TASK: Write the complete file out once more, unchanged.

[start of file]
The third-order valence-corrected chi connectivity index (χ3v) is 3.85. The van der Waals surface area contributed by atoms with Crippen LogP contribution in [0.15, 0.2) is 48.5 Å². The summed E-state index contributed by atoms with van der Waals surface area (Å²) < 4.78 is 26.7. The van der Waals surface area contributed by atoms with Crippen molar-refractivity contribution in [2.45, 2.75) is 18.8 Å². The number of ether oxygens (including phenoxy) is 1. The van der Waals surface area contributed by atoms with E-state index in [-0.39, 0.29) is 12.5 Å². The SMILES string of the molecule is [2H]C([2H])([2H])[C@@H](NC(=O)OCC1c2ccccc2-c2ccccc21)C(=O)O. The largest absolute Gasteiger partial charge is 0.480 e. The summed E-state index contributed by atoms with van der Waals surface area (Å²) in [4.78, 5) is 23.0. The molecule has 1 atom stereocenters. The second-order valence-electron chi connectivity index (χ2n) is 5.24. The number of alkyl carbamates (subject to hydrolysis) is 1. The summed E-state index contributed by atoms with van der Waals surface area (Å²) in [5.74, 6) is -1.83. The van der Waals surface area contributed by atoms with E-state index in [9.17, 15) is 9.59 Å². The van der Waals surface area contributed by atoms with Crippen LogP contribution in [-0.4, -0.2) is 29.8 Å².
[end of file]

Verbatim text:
The third-order valence-corrected chi connectivity index (χ3v) is 3.85. The van der Waals surface area contributed by atoms with Crippen LogP contribution in [0.15, 0.2) is 48.5 Å². The summed E-state index contributed by atoms with van der Waals surface area (Å²) < 4.78 is 26.7. The van der Waals surface area contributed by atoms with Crippen molar-refractivity contribution in [2.45, 2.75) is 18.8 Å². The number of ether oxygens (including phenoxy) is 1. The van der Waals surface area contributed by atoms with E-state index in [-0.39, 0.29) is 12.5 Å². The SMILES string of the molecule is [2H]C([2H])([2H])[C@@H](NC(=O)OCC1c2ccccc2-c2ccccc21)C(=O)O. The largest absolute Gasteiger partial charge is 0.480 e. The summed E-state index contributed by atoms with van der Waals surface area (Å²) in [4.78, 5) is 23.0. The molecule has 1 atom stereocenters. The second-order valence-electron chi connectivity index (χ2n) is 5.24. The number of alkyl carbamates (subject to hydrolysis) is 1. The summed E-state index contributed by atoms with van der Waals surface area (Å²) in [5.74, 6) is -1.83. The van der Waals surface area contributed by atoms with E-state index in [9.17, 15) is 9.59 Å². The van der Waals surface area contributed by atoms with Crippen LogP contribution in [-0.4, -0.2) is 29.8 Å².